Climbing Mount Kilimanjaro - 5 - Day 3 (Starting the climb)

No alarm clock required - 530am was up - excitement, edginess you would say - yes but mainly I just needed to pee yet again (thanks Diamox!).

By 730am I was all ready from breakfast and went for my duffle bag weighing in and to fill my water bottles and in the main yard of the hotel there was a “controlled” chaos - people running around with bags, supplies, crates etc. How many people will be with us?!? Well we found out that we had about 60 accompanying us from guides (6) to kitchen staff, porters etc. since we were such a big group.

When all the team members had their gear checked by the crew, the owner of the Marangu hotel introduced our guides and each and then we were asked to find our personal porter who had a paper with our name on. My porter was Frank, a thin, young chap, for whom immediately I felt kind of sorry that he had to carry my stuff all the way up a mountain - could he do it? He looked so frail - but looks are deceiving and Frank was going to show me this all throug…

Climbing Mount Kilimanjaro - 4 - Day 2 (Orientation in Marangu)

The day started off with me trying to switch a "birds' call" iPhone alarm, only to realise it was an actual bird just out of our window!

Anyway - was a good start and after a shower went up to the hotel's dining room for breakfast - Glorious!!! Fruit, cereals, toast, eggs to order and some strange looking but tasty bacon & sausage - the basic staples, but all amazingly fresh. I must stress on the fruit. In Tanzania the Papaya & Mangos are to die for and I simply couldn't stop eating (that also might explain some rush trips to the bathroom later on when thinking about it!).

After breakfast, we all got ready to go for a walk around Marangu, but before managed to get some basic Swahili words :

Thank you          : Asante You’re welcome : Karibu Good morning   : Habari Water                 : Madi Hello                  : Jumbo  (Don't mix this with Jamba since the latter means "fart" and can be embarrassing!!)

Before leaving I managed to get a…

Climbing Mount Kilimanjaro - 3 - Day 1 (Getting there)

Early morning flight from Malta to Istanbul, which, with relatives from 18 team members and also a nice attendance from local press, was far from quiet, but ultimately that was the point to raise more money for the cause.

We then had a layover at Istanbul Atatürk Airport, which is not a bad place to spend around 4 hours, with a good selection of restaurants & cafes and a variety of duty free 'temptations'.

Our next flight was to Dar es Salaam in Tanzania, were we arrived at about 4am (Tanzania time). Here we had our visas checked and a word of warning is to be ready to wait - it does take some time and we were a bit unlucky of merging in with another two flights. Also it is important to check which type of visa you require and if you need to do it before or if it can be obtained there and then at the airport (in fact for Maltese citizens we found that it can be done at the airport itself).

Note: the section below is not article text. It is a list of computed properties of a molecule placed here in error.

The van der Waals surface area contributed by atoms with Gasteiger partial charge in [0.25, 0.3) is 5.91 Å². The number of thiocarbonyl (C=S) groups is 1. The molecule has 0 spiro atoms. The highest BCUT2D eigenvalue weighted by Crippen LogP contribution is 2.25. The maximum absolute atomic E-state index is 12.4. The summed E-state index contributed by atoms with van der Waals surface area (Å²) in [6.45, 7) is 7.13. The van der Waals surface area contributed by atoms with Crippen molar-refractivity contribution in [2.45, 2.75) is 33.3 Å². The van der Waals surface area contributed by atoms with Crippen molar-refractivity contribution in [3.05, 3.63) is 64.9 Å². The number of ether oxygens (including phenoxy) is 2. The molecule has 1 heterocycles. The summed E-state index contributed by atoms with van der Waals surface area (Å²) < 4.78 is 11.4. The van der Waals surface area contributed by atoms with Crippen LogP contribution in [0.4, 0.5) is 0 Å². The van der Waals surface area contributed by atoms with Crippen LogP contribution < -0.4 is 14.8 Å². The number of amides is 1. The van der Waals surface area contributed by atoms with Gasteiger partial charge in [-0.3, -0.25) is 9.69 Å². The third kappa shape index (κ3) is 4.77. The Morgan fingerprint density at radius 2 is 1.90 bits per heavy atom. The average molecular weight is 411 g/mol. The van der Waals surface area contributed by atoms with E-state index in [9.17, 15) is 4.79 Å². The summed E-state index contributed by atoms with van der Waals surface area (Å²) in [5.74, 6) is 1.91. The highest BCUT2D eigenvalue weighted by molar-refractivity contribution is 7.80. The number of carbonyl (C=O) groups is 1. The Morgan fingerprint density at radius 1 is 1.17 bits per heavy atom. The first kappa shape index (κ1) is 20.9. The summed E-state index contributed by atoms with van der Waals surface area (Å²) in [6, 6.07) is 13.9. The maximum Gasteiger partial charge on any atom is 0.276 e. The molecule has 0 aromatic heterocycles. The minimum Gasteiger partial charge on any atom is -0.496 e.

After the visa check point, we simply got our bags from the baggage claim and altho…

Climbing Mount Kilimanjaro - 2 - Physical Training

I started my training for Kilimanjaro with our KC11 team in April 2017, this about 9 months before actually going to Tanzania to attempt the mountain.
The team’s training schedule started easily with a Sunday trek every week, but then we started to add more days gradually in our training days.
Summer in Malta is very hot and humid, so this presented us with some “problems” - mainly to avoid the gruelling heat of the sun - simply solved by starting our treks at 5am in the morning! This didn’t really solve the problem, since in August we were experiencing temperatures of around 25 degrees at night and with the first rays of the sun it went rushing up to about 28 in a matter of minutes.
Training with the team is great and there are opportunities to engage into more elaborate and longer treks, like the 2 day around Gozo trek or a 3 day trip to Sicily to climb Etna (I will add another post all about this soon). But also individual training is key.
Learning to train, walk for longer distan…

Climbing Mount Kilimanjaro - 1 - How it started

I never thought I would be here writing this, but yes, I managed to climb a mountain, Mount Kilimanjaro
You may say, “thousands climb that mountain every year”, and in fact they do and this makes it look easy and so reachable, but it’s not. Many still fail to reach the summit and many are overwhelmed by altitude sickness or by sheer exhaustion. Kili is still a mountain and mountains are hostile places where, we as human beings are totally out of our element. 
“So why do it?!”. For me it was simply to do something different, to have a target and to prove to myself I could achieve something which not everyone (in Malta at least) does. Also, unglamorous & egoistically as it may sound, it was a target to get myself training again, loose weight and feel good and fit again. I am 41 years old, so to shed the extra pounds is not an easy task, but I felt the challenge would make it possible and in fact it did. 

I joined a Maltese run organisation, who prepare a group to climb Kilimanjar…